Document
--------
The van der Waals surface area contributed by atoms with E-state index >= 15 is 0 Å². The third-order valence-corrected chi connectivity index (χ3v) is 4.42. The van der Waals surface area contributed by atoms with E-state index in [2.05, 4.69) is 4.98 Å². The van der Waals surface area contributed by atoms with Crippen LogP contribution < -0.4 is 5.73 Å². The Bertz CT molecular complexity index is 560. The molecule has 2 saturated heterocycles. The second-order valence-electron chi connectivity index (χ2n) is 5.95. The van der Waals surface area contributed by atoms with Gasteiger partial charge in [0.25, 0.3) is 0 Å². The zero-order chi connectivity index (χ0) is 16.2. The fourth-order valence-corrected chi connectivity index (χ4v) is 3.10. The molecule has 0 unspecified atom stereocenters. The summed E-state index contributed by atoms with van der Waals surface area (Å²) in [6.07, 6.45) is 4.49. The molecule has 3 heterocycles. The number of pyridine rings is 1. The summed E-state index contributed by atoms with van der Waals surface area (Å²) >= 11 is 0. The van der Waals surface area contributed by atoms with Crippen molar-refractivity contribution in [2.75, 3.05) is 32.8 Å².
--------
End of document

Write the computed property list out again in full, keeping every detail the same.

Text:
The van der Waals surface area contributed by atoms with E-state index >= 15 is 0 Å². The third-order valence-corrected chi connectivity index (χ3v) is 4.42. The van der Waals surface area contributed by atoms with E-state index in [2.05, 4.69) is 4.98 Å². The van der Waals surface area contributed by atoms with Crippen LogP contribution < -0.4 is 5.73 Å². The Bertz CT molecular complexity index is 560. The molecule has 2 saturated heterocycles. The second-order valence-electron chi connectivity index (χ2n) is 5.95. The van der Waals surface area contributed by atoms with Gasteiger partial charge in [0.25, 0.3) is 0 Å². The zero-order chi connectivity index (χ0) is 16.2. The fourth-order valence-corrected chi connectivity index (χ4v) is 3.10. The molecule has 0 unspecified atom stereocenters. The summed E-state index contributed by atoms with van der Waals surface area (Å²) in [6.07, 6.45) is 4.49. The molecule has 3 heterocycles. The number of pyridine rings is 1. The summed E-state index contributed by atoms with van der Waals surface area (Å²) >= 11 is 0. The van der Waals surface area contributed by atoms with Crippen molar-refractivity contribution in [2.75, 3.05) is 32.8 Å².